While it might be easier to sugar coat everything (aka Ruinous Empathy) — that doesn’t help anyone grow and improve. On the flip side, no one is inspired to do their best work for the boss who delights in delivering criticism (Obnoxious Aggression). There is a sweet spot in the middle, Radical Candor, where you both Care Personally and Challenge Directly. …
Beyond Entrepreneurship: Turning Your Business into an Enduring Great Company by James Collins and William C. Lazier
We knew we wanted to define our company values as early as possible, but we spent a lot of time going back and forth about what exactly makes a mission statement, and how is it different than a purpose…and how do you even decide on either one? We went to other companies to find examples, but they are all over the place — there’s no universal definition, and no perfect example. …
With only one all-nighter (ahem…Min Kim) we are ready to take our 500 point armies to the field of battle. But first we had to go to Warhammer School, wherein Professor Mosqueira goes over the fundamentals of the game, and explains the difference between normal and invulnerable saves about forty times.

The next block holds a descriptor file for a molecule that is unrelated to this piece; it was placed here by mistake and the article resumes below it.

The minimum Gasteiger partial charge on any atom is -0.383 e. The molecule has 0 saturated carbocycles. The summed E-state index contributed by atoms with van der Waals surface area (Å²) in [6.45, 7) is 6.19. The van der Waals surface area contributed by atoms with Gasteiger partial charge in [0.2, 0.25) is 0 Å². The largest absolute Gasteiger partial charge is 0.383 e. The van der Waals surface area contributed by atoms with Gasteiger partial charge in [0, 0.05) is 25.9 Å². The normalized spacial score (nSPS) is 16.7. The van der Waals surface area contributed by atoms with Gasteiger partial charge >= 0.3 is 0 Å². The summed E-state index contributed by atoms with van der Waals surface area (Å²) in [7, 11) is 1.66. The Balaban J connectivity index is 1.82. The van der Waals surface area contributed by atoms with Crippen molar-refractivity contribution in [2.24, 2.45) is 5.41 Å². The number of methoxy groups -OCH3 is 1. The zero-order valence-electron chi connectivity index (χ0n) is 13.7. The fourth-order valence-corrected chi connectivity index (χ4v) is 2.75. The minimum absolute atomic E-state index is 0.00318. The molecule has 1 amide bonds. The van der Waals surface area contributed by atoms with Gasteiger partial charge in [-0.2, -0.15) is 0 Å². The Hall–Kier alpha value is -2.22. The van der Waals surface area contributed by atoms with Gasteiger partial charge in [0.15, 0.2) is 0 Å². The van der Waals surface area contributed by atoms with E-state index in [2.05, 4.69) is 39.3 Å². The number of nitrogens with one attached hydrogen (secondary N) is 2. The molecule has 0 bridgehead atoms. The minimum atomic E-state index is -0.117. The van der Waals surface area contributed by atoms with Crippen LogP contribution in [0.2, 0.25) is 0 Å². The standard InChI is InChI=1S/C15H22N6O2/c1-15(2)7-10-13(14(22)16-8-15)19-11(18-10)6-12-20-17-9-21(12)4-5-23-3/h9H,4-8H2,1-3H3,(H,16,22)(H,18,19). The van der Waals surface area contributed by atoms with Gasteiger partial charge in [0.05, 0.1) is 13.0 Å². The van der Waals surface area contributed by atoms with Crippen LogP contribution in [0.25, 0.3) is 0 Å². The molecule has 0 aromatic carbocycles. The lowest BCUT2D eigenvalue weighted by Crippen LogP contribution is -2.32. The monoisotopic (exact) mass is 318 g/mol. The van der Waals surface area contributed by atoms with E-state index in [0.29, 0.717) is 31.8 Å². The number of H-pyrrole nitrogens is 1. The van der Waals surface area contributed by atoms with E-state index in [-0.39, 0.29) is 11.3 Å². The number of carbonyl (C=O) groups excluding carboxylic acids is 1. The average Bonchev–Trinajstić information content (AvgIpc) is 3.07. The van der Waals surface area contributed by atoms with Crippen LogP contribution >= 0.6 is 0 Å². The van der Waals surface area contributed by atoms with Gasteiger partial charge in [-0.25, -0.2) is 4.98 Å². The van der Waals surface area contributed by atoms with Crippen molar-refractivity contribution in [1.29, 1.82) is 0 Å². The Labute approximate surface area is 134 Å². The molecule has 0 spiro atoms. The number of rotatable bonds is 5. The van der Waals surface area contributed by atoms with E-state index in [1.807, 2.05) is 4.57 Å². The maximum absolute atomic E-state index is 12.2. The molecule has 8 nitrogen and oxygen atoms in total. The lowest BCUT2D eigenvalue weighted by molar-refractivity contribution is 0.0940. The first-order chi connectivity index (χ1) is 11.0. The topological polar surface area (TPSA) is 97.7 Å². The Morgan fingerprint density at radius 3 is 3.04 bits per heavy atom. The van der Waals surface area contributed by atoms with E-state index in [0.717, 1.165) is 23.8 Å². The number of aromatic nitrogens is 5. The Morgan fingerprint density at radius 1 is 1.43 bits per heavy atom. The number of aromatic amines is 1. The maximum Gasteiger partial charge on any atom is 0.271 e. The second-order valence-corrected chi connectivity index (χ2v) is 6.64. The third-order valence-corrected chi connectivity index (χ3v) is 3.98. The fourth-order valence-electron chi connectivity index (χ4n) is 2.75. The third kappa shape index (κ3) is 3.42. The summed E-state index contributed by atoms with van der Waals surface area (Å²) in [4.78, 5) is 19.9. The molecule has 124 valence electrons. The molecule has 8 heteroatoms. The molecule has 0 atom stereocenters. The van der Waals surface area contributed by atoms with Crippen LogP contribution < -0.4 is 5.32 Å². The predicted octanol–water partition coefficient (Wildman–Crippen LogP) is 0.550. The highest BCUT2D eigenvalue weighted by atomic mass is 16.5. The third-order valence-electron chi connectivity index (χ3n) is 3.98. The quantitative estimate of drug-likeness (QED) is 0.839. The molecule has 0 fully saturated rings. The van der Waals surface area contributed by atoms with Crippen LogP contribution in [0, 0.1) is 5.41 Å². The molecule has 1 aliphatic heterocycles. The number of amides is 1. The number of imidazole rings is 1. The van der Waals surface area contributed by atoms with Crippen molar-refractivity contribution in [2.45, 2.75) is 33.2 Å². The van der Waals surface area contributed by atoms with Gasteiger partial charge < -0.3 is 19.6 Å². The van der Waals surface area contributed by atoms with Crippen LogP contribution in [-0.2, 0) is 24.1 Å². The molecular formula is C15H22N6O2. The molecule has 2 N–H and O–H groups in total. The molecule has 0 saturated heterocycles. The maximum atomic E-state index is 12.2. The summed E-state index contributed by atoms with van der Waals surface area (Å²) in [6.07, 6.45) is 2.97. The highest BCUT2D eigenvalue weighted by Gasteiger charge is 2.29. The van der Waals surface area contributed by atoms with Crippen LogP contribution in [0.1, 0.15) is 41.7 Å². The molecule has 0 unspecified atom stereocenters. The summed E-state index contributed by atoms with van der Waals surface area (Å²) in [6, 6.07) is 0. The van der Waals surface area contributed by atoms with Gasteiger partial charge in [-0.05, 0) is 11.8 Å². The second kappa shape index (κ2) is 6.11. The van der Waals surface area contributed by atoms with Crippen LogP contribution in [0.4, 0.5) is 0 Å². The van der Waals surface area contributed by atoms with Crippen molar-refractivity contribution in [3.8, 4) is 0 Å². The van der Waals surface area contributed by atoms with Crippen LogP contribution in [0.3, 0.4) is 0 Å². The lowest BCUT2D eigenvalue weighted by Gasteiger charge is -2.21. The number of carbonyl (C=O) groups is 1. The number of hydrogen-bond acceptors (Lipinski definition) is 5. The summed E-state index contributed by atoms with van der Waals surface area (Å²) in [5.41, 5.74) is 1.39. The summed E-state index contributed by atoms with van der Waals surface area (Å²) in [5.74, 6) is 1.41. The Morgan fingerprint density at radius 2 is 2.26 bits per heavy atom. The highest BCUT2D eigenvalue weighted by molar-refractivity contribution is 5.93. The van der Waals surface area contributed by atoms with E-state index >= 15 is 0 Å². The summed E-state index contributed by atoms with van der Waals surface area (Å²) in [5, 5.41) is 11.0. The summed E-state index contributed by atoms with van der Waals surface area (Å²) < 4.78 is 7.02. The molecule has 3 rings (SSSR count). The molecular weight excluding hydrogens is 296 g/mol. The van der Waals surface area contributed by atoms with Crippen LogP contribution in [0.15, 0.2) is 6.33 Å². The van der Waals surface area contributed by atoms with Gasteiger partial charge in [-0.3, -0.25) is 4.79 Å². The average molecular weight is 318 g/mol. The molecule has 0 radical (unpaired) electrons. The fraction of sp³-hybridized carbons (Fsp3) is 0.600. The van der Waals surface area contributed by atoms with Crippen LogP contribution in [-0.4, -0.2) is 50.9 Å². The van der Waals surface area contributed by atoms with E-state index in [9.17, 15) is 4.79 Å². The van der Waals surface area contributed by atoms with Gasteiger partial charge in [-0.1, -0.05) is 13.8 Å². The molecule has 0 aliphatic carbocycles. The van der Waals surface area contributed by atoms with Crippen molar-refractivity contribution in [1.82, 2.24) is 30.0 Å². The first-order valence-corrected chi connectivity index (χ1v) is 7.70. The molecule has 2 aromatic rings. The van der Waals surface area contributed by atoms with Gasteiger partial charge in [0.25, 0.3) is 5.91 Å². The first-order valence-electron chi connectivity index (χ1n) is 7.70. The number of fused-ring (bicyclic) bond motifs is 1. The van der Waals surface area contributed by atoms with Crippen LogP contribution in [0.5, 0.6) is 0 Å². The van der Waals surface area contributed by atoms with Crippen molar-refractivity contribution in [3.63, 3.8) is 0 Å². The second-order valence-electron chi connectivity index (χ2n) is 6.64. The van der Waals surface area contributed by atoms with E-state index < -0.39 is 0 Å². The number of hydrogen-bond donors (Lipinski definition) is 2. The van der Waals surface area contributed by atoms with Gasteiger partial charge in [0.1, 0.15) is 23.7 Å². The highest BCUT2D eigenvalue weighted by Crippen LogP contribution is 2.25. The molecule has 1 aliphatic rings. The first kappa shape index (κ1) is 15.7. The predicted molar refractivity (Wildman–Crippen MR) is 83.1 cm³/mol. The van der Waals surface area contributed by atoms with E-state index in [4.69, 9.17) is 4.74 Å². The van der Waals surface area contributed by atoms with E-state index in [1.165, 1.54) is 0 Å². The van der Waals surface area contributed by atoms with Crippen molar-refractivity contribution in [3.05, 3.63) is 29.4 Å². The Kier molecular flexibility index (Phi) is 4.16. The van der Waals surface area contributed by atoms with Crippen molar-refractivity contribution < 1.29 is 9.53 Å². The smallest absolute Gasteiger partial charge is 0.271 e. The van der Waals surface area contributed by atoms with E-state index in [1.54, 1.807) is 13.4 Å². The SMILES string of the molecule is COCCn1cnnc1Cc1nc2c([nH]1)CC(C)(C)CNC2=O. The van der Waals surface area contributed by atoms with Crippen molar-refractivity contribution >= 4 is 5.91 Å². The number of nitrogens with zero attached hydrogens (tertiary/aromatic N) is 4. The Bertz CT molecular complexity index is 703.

We still don’t quite get it. Professor Mosqueira is an extremely patient man.
School is currently in session twice a week. We are taking applications. No previous Warhammer experience is required, but we’re gonna need your work history and a cover letter.
OK fine we’re actually taking job applications, but Warhammer School is included with every job at Bonfire Studios — for free! I should probably put it as the main perk on our careers page. …
One of my favorite things to do is to play D&D on stage at PAX with Acquisitions Inc. Because you never know what is going to happen next.
←This is my character Môrgæn. She is a ranger. She is awesome.
She gets +10 to hit and takes no disadvantage at long range. >:)
I have, until now, focused on DPS rather than any type of animal handling, but at Level 9 I took a new spell — conjure animals. It proved to be just a teensy, eensy, weensy bit overpowered. …
In the grim darkness of the far future there is only WAR…and friends! -Joshua Mosqueira
But the time is almost nigh — we are getting ready to sling some dice. Finally.
Yeah, I shouldn’t say finally. I know everyone at Bonfire Studios has been waiting on me to finish painting my Warhammer army. In my defense, there have been a lot of conferences lately (DICE, GDC, PAX EAST). And while I do enjoy this hobby, Joshua Mosqueira failed to mention that it would be a 200 hour project. …
No one at Bonfire had a Warhammer habit before Joshua Mosqueira got us hooked. It started with an innocent trip to Games Workshop before a night out. “A quick stopover…while we’re in in the neighborhood.” The next thing I remember was walking out with a $74 plastic toy — that wasn’t even assembled or painted. I love him. His name is Starboy.
And I was not the only one to fall. Min Kim was quick to revive his childhood obsession — he immediately bought everything necessary for a 500 point Necron army. Dominic Qwek went all-in on the Grey Knights. …